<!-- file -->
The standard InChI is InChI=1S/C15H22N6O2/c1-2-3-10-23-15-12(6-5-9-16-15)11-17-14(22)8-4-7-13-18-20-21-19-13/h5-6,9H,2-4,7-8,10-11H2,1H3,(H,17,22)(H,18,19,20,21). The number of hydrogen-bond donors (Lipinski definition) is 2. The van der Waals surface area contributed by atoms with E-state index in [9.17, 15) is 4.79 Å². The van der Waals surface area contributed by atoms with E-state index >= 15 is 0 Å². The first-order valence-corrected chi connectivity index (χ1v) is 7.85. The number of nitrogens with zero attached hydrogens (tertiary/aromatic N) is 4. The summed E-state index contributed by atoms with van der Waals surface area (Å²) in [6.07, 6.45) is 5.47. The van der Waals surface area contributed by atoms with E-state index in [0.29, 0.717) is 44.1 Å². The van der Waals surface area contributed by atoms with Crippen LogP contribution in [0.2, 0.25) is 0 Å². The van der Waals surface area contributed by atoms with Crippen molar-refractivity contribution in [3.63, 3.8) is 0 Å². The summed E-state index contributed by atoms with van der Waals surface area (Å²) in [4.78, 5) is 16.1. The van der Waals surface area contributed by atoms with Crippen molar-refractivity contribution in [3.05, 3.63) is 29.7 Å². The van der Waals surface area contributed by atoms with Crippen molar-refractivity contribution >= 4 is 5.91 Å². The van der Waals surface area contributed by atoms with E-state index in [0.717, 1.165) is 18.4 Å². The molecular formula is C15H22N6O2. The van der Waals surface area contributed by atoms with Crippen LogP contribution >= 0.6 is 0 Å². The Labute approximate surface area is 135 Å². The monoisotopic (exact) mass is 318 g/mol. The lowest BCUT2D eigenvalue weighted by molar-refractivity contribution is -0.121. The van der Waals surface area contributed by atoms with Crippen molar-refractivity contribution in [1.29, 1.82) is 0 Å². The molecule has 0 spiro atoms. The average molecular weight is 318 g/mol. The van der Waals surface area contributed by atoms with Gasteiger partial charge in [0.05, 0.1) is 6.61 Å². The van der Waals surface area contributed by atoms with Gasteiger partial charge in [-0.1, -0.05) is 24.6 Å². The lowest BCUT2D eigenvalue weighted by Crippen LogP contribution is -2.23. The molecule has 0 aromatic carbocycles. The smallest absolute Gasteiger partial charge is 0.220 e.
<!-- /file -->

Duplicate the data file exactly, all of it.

The standard InChI is InChI=1S/C15H22N6O2/c1-2-3-10-23-15-12(6-5-9-16-15)11-17-14(22)8-4-7-13-18-20-21-19-13/h5-6,9H,2-4,7-8,10-11H2,1H3,(H,17,22)(H,18,19,20,21). The number of hydrogen-bond donors (Lipinski definition) is 2. The van der Waals surface area contributed by atoms with E-state index in [9.17, 15) is 4.79 Å². The van der Waals surface area contributed by atoms with E-state index >= 15 is 0 Å². The first-order valence-corrected chi connectivity index (χ1v) is 7.85. The number of nitrogens with zero attached hydrogens (tertiary/aromatic N) is 4. The summed E-state index contributed by atoms with van der Waals surface area (Å²) in [6.07, 6.45) is 5.47. The van der Waals surface area contributed by atoms with E-state index in [0.29, 0.717) is 44.1 Å². The van der Waals surface area contributed by atoms with Crippen LogP contribution in [0.2, 0.25) is 0 Å². The van der Waals surface area contributed by atoms with Crippen molar-refractivity contribution in [3.63, 3.8) is 0 Å². The summed E-state index contributed by atoms with van der Waals surface area (Å²) in [4.78, 5) is 16.1. The van der Waals surface area contributed by atoms with Crippen molar-refractivity contribution in [3.05, 3.63) is 29.7 Å². The van der Waals surface area contributed by atoms with Crippen molar-refractivity contribution >= 4 is 5.91 Å². The van der Waals surface area contributed by atoms with E-state index in [0.717, 1.165) is 18.4 Å². The molecular formula is C15H22N6O2. The van der Waals surface area contributed by atoms with Crippen LogP contribution >= 0.6 is 0 Å². The Labute approximate surface area is 135 Å². The monoisotopic (exact) mass is 318 g/mol. The lowest BCUT2D eigenvalue weighted by molar-refractivity contribution is -0.121. The van der Waals surface area contributed by atoms with Crippen molar-refractivity contribution in [1.29, 1.82) is 0 Å². The molecule has 0 spiro atoms. The average molecular weight is 318 g/mol. The van der Waals surface area contributed by atoms with Gasteiger partial charge in [0.05, 0.1) is 6.61 Å². The van der Waals surface area contributed by atoms with Gasteiger partial charge in [-0.1, -0.05) is 24.6 Å². The lowest BCUT2D eigenvalue weighted by Crippen LogP contribution is -2.23. The molecule has 0 aromatic carbocycles. The smallest absolute Gasteiger partial charge is 0.220 e.